Key players: It's a sign of how much France have struggled over the last four years that they enter the World Cup with virtually no player assured of their place in the starting line-up. Centre Wesley Fofana shone early in his French career, but has struggled to reproduce his club form in the Test arena over the last 18 months. Now recovered from a hamstring injury, Fofana offers a cutting edge in midfield that will be key for les Bleus. With exceptional footwork and balance, he is dangerous in space, but it will be his ability to combine with teammates that could be decisive.

In the pack Guilhem Guirado has established himself as first choice at hooker, and offers everything you could want in a modern hooker. As dynamic as ever around the park, he has now shored up his lineout throwing, while offering sufficient bulk to help in the scrum. Despite strong competition, he has become a key man for Philippe Saint-André.
 
Profile: According to the cliché you never know which French team will turn up, but over the last four years, they have been all too predictable. Historically one of the most exciting teams in world rugby, French flair combined with a granite pack of forwards to produce an occasionally unstoppable combination. It's difficult to see the same happening this time, however the added preparation time should help them get a little more cohesion than we have seen in recent seasons.

Saint-André asked to be judged on the World Cup, when he would have sufficient time to prepare his players, and the training camp has been planned for nearly two years. His legacy will come down to this competition, and for all their struggles, France still have a pack that can compete with the best. Their scrum could potentially be very strong with the combination of Eddy Ben Arous and particularly Rabah Slimani, and there are a lot of options in the back row. The problem is that there are very few settled combinations, and unless a half-back pairing clicks straightaway, it could be the undoing of the side. It could all come down to Frédéric Michalak, a mercurial talent who will need to fire for France to go far.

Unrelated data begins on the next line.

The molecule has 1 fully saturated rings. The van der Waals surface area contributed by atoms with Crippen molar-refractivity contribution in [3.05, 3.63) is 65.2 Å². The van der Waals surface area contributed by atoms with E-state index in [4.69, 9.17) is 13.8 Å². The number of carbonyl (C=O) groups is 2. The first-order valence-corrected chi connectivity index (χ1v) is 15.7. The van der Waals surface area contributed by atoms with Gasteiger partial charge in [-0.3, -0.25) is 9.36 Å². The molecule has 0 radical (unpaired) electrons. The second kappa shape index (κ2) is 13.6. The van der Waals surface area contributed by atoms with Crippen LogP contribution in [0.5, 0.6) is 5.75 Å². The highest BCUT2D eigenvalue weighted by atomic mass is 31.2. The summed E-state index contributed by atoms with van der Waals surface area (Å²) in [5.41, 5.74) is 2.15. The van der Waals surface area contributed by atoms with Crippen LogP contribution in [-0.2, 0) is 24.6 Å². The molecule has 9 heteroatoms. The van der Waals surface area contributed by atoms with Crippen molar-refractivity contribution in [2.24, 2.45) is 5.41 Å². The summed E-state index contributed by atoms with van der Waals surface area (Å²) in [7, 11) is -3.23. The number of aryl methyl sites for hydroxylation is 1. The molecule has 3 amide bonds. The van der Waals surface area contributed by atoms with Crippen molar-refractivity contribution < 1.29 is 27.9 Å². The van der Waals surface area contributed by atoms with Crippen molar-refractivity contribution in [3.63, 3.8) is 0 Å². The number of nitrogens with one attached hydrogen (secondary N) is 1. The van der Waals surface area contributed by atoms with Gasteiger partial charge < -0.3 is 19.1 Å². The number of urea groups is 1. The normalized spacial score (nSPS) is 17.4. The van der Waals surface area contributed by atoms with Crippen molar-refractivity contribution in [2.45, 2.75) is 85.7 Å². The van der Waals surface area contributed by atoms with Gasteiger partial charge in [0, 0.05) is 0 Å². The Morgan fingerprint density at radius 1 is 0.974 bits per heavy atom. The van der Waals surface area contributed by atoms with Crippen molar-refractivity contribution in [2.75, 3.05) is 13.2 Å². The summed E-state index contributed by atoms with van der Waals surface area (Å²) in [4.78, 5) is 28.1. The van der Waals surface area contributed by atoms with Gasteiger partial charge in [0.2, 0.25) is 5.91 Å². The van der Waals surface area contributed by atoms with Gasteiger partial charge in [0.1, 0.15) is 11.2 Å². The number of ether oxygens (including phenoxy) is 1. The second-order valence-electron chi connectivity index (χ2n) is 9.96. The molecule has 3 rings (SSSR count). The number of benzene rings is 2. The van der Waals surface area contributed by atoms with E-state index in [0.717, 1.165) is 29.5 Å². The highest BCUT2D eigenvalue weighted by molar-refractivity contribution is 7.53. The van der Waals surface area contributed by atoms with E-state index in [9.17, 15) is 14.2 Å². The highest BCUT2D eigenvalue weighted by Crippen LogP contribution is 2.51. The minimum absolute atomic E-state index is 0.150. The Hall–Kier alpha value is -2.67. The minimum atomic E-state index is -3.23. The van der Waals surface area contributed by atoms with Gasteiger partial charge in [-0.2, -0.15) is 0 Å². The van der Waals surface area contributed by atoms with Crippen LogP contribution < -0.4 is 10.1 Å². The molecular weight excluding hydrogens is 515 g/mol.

There are a number of dangerous strike runners in the team, including wingers Yoann Huget and Noa Nakaitaci, and given France's lack of game plan in recent times, individual exploits will be key. Goal-kicking is another problem area, with plenty of options, but few entirely reliable. Four years ago that proved costly in the final, albeit because of injury, and it could be a real issue once more.
 
Prospects in 2015: For all their struggles, France should make it out of the group. A winner-takes-all clash in their final pool game with Ireland would see them enter as underdogs, and defeat would lead to a likely quarter-final exit to New Zealand. Beat the Irish though, and the draw opens up.
 
Fixtures:

19 Sep – 20:00 v Italy, Twickenham, London
23 Sep – 20:00 v Romania, Olympic Stadium, London
1 Oct – 20:00 v Canada, Milton Keynes
11 Oct – 16:45 v Ireland, Cardiff